AFD and Firefighters Union Broker Hiring Deal

Union and fire chief are still negotiating, but future looks bright

In the process of negotiating an agreement, Austin Firefighters Association President Bob Nicks (below) says he and Fire Chief Rhoda Mae Kerr (above) have mended bad feelings between the department and the union.
In the process of negotiating an agreement, Austin Firefighters Association President Bob Nicks (below) says he and Fire Chief Rhoda Mae Kerr (above) have mended bad feelings between the department and the union. (Photo by Jana Birchum)

More than a week after an arbitrator ruled in favor of the Austin Firefighters Association in its grievance against the Austin Fire Department, the leaders of those two groups are still in private negotiations over just what that ruling means.

In a decision announced Aug. 16, arbitrator Don Williams wrote that the department had violated the union's collective-bargaining agreement by making the cognitive ability and behavioral portions of the entry-level cadet hiring exam pass/fail rather than scored. AFD officials claimed they had done so to reduce the test's adverse impact on minority applicants, but union President Bob Nicks and other union officials said the move lowered the test's validity – its ability to determine highly qualified candidates – in the name of increasing ethnic diversity in the department. Williams agreed with Nicks and ordered the department to stop using any hiring process that doesn't grade the cognitive/behavioral portion (the so-called National Firefighter Selection Inventory) as part of candidates' composite scores.

Since then, Nicks and Fire Chief Rhoda Mae Kerr have been hashing out the details of Williams' decision, trying, Nicks told the Chronicle, to "negotiate things better, not just for this exam but for all upcoming exams. We're working together to come up with a process that both predicts quality candidates and reduces adverse impact."

AFD and Firefighters Union Broker Hiring Deal
Photo by John Anderson

Outside those discussions, the wheels are already in motion to move the hiring process along. Last Friday, the department reordered the cadet candidates' rankings to account for the new scoring formula. Only the top 150 of the more than 1,500 applicants who took the test will move forward in the process, so most likely some unlucky souls who went to bed last Thursday night thinking they were on their way to becoming firefighters woke up Friday morning to unpleasant news: "Sorry pal, turns out we can't use you." For those new lucky 150, this week has meant three-hour written psychological exams, to be followed by physicals at the end of the month and interviews with a psychologist in October.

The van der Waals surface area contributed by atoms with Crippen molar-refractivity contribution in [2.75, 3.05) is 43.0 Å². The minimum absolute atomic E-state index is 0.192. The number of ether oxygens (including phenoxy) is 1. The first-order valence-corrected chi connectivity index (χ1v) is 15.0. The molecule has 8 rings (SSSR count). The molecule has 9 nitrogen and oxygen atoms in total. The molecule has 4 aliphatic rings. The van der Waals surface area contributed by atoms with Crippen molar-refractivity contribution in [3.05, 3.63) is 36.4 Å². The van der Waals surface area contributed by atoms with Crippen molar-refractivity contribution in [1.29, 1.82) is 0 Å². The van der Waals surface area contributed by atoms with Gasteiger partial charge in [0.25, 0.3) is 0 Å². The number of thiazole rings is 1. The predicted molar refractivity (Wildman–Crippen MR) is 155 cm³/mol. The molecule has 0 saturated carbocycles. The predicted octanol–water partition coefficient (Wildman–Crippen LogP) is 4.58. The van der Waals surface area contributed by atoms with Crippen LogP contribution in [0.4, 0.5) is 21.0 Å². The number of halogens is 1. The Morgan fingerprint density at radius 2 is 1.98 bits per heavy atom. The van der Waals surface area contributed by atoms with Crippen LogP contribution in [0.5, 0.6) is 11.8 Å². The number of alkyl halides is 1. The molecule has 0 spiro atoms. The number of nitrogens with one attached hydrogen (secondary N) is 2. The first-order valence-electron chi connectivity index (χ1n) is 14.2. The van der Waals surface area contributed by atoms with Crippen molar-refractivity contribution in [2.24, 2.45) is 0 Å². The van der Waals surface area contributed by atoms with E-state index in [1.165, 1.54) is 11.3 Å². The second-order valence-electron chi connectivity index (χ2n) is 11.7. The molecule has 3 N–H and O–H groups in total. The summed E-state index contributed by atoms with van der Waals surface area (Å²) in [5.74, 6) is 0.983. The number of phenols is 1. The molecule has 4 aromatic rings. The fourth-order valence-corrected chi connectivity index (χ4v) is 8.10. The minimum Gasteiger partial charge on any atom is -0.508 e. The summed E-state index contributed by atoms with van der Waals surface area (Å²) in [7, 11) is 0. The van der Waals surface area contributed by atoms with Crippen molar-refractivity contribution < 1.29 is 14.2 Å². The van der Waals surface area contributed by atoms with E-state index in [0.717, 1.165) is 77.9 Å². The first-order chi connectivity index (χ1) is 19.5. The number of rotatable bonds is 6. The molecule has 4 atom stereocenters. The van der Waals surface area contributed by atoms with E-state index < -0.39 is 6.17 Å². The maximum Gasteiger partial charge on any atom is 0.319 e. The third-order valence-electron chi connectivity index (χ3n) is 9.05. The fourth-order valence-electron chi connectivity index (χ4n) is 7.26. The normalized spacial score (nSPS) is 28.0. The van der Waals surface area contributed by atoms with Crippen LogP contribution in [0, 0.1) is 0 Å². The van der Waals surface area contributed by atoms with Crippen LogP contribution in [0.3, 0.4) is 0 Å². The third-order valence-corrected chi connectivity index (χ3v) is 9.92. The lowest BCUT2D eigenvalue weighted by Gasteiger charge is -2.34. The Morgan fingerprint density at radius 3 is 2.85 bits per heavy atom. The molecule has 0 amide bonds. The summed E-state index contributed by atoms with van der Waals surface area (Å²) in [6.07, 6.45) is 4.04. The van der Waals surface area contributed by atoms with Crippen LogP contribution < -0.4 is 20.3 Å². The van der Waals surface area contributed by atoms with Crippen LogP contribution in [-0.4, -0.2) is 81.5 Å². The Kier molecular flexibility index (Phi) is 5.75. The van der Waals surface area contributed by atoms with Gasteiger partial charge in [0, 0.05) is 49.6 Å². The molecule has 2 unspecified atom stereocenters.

Meanwhile, both Nicks and an AFD spokesperson said that the two parties had agreed to hold off on communicating with the press until terms are in writing, after which, Nicks said, they will "coordinate communication." AFD Public Information Manager Mich­elle DeCrane did tell the Chronicle that the department "has every intention of complying with the arbitrator's decision, and negotiating the terms of that decision is the best way to do that."

Nicks said he has been encouraged by his discussions with Kerr thus far and is very pleased with the process. He even said he and Kerr had mended the bad feelings between them and their respective organizations, which, he said, is remarkable "considering how it's been."

"We're very close to an agreement," Nicks said. "We've come to an agreement verbally on most of the issues; now we just have to get them written down." Nicks anticipates being through with the negotiations within a week or so. After that, he'll take the finished agreement to union members for their approval. Provided nothing goes wrong, AFD may have its newest cadet academy class ready to go within a few months.

Which was always the point, says Nicks: getting more qualified firefighters out on the street quickly. After all the talk about validity and adverse impact and integrity inventories and ethnic diversity and a department that looks like the city it serves has quieted down, and once the department gets down to the business of training its newest recruits, Nicks believes the city will be better off for the union having filed its grievance.

"Once this process is done, the citizens of Austin will have better firefighters," he says, "which is the most important thing."

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Austin Fire Department, Austin Firefighters Association, Bob Nicks, Rhoda Mae Kerr

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